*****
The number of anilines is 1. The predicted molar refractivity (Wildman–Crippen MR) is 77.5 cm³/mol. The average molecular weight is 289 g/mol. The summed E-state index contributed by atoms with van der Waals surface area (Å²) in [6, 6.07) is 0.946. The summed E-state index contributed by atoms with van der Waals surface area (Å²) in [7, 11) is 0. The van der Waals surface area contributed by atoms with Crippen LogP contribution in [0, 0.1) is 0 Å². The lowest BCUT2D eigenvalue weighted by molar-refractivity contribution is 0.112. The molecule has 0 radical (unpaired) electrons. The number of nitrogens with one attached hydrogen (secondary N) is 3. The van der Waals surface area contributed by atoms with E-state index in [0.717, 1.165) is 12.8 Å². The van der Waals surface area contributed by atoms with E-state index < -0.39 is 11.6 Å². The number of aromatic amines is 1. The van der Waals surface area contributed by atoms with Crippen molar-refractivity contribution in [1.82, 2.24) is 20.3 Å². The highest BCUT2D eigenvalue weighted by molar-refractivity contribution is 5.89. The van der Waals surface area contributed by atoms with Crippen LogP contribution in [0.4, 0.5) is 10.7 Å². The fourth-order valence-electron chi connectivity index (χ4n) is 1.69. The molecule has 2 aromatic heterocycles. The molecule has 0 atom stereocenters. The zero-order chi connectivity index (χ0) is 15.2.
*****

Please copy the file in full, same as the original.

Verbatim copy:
The number of anilines is 1. The predicted molar refractivity (Wildman–Crippen MR) is 77.5 cm³/mol. The average molecular weight is 289 g/mol. The summed E-state index contributed by atoms with van der Waals surface area (Å²) in [6, 6.07) is 0.946. The summed E-state index contributed by atoms with van der Waals surface area (Å²) in [7, 11) is 0. The van der Waals surface area contributed by atoms with Crippen LogP contribution in [0, 0.1) is 0 Å². The lowest BCUT2D eigenvalue weighted by molar-refractivity contribution is 0.112. The molecule has 0 radical (unpaired) electrons. The number of nitrogens with one attached hydrogen (secondary N) is 3. The van der Waals surface area contributed by atoms with E-state index in [0.717, 1.165) is 12.8 Å². The van der Waals surface area contributed by atoms with E-state index < -0.39 is 11.6 Å². The number of aromatic amines is 1. The van der Waals surface area contributed by atoms with Crippen molar-refractivity contribution in [1.82, 2.24) is 20.3 Å². The highest BCUT2D eigenvalue weighted by molar-refractivity contribution is 5.89. The van der Waals surface area contributed by atoms with Crippen LogP contribution in [0.4, 0.5) is 10.7 Å². The fourth-order valence-electron chi connectivity index (χ4n) is 1.69. The molecule has 2 aromatic heterocycles. The molecule has 0 atom stereocenters. The zero-order chi connectivity index (χ0) is 15.2.